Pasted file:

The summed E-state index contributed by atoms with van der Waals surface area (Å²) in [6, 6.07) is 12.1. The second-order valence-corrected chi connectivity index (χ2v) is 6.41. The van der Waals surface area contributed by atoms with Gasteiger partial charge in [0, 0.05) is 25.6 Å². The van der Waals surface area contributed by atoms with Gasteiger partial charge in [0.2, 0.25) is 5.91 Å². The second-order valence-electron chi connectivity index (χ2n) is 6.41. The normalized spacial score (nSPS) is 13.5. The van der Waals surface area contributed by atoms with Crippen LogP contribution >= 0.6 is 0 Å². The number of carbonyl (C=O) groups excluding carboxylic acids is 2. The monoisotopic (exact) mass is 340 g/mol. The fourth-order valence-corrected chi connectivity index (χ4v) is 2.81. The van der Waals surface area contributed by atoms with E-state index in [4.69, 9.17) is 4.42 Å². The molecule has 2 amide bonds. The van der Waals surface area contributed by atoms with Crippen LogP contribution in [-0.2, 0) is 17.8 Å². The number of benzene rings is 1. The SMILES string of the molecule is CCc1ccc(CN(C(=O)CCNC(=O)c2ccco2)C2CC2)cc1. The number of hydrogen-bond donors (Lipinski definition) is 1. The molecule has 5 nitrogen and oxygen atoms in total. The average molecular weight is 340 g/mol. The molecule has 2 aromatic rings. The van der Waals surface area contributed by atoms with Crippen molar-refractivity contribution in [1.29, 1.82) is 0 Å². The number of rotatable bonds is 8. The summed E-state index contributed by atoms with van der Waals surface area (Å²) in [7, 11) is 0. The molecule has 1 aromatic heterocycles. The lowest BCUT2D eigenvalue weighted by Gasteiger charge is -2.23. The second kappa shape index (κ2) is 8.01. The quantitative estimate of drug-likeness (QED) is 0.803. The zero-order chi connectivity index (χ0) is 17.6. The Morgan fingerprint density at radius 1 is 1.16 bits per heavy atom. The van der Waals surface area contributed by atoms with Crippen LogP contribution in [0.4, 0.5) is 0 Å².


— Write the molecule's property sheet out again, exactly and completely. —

The summed E-state index contributed by atoms with van der Waals surface area (Å²) in [6, 6.07) is 12.1. The second-order valence-corrected chi connectivity index (χ2v) is 6.41. The van der Waals surface area contributed by atoms with Gasteiger partial charge in [0, 0.05) is 25.6 Å². The van der Waals surface area contributed by atoms with Gasteiger partial charge in [0.2, 0.25) is 5.91 Å². The second-order valence-electron chi connectivity index (χ2n) is 6.41. The normalized spacial score (nSPS) is 13.5. The van der Waals surface area contributed by atoms with Crippen LogP contribution >= 0.6 is 0 Å². The number of carbonyl (C=O) groups excluding carboxylic acids is 2. The monoisotopic (exact) mass is 340 g/mol. The fourth-order valence-corrected chi connectivity index (χ4v) is 2.81. The van der Waals surface area contributed by atoms with E-state index in [4.69, 9.17) is 4.42 Å². The molecule has 2 amide bonds. The van der Waals surface area contributed by atoms with Crippen LogP contribution in [-0.2, 0) is 17.8 Å². The number of benzene rings is 1. The SMILES string of the molecule is CCc1ccc(CN(C(=O)CCNC(=O)c2ccco2)C2CC2)cc1. The number of hydrogen-bond donors (Lipinski definition) is 1. The molecule has 5 nitrogen and oxygen atoms in total. The average molecular weight is 340 g/mol. The molecule has 2 aromatic rings. The van der Waals surface area contributed by atoms with Crippen molar-refractivity contribution in [1.29, 1.82) is 0 Å². The number of rotatable bonds is 8. The summed E-state index contributed by atoms with van der Waals surface area (Å²) in [7, 11) is 0. The molecule has 1 aromatic heterocycles. The lowest BCUT2D eigenvalue weighted by Gasteiger charge is -2.23. The second kappa shape index (κ2) is 8.01. The quantitative estimate of drug-likeness (QED) is 0.803. The zero-order chi connectivity index (χ0) is 17.6. The Morgan fingerprint density at radius 1 is 1.16 bits per heavy atom. The van der Waals surface area contributed by atoms with Crippen LogP contribution in [0.4, 0.5) is 0 Å².